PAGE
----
In Between the World and Me, Ta-Nehisi Coates offers this poignant passage about his experience with school as a child. For Coates, being a public school student in Baltimore meant being trapped by two forces: the streets and the schools.
The streets were not my only problem. If the streets shackled my right leg, the schools shackled my left. Fail to comprehend the streets and you gave up your body now. But fail to comprehend the schools and you gave up your body later. I suffered at the hands of both, but I resent the schools more. There was nothing sanctified about the laws of the streets–the laws were amoral and practical…. But the laws of the schools were aimed at something distant and vague. What did it mean to, as our elders told us, “grow up and be somebody?” And what precisely did this have to do with an education rendered as rote discipline?
Coates goes on, explaining that the institution charged with liberating the mind was, for him, more devoted to imprisoning the body.
To be educated in my Baltimore mostly meant always packing an extra number 2 pencil and working quietly. Educated children walked in single file on the right side of the hallway, raised their hands to use the lavatory, and carried the lavatory pass when en route. Educated children never offered excuses–certainly not childhood itself. The world had no time for the childhoods of black boys and girls. How could the schools? Algebra, Biology, and English were not subjects so much as opportunities to better discipline the body, to practice writing between the lines, copying the directions legibly, memorizing theorems extracted from the world they were meant to represent. All of it felt so distant to me.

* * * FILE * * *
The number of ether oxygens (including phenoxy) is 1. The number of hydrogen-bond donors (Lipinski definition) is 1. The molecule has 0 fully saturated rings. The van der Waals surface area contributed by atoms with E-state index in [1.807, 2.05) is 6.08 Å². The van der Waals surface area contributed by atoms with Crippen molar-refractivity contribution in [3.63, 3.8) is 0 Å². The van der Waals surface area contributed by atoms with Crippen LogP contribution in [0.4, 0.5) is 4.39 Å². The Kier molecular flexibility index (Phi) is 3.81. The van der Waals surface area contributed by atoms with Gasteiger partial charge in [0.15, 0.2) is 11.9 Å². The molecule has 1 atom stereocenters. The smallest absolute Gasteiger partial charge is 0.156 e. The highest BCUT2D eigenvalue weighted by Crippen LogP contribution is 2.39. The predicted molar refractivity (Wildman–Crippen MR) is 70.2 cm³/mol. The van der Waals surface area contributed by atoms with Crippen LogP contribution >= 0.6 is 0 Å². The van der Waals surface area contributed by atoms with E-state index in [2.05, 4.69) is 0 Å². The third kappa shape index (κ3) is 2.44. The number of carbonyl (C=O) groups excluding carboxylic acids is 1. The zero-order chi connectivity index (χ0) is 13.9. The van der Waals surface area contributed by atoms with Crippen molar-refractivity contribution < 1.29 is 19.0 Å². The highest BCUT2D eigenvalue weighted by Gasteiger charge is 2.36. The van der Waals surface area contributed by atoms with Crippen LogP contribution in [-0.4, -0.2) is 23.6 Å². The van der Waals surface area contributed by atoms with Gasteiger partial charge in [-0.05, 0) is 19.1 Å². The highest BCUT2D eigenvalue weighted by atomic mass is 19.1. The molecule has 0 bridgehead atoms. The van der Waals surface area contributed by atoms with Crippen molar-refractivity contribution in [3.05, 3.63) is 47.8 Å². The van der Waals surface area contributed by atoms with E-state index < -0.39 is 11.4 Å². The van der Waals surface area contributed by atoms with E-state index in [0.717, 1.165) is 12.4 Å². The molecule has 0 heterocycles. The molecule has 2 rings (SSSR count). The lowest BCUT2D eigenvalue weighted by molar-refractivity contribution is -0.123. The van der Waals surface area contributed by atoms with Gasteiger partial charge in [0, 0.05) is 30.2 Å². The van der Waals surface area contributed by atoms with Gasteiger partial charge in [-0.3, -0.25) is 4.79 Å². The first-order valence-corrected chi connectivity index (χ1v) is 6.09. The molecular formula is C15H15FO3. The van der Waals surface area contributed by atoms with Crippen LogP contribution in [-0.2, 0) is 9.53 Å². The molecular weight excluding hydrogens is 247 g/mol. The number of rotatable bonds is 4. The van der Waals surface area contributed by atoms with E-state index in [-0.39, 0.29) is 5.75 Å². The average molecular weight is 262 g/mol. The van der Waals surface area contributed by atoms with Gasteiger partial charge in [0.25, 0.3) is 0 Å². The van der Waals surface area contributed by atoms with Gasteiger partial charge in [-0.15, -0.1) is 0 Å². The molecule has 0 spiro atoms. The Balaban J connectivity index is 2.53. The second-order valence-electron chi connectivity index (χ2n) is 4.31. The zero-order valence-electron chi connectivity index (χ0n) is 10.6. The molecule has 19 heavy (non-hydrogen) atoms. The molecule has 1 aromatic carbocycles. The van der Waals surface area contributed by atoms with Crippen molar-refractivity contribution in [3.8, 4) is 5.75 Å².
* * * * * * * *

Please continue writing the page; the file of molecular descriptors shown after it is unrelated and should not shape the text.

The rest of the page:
Of course, most teachers don’t intend their work with students to resemble what Coates describes. But might it do so anyway, at least for some students? I’ve observed new and seasoned teachers proudly waiting for children to get into a straight line or to be quiet and still. How do we reconcile such practices with what Coates writes above?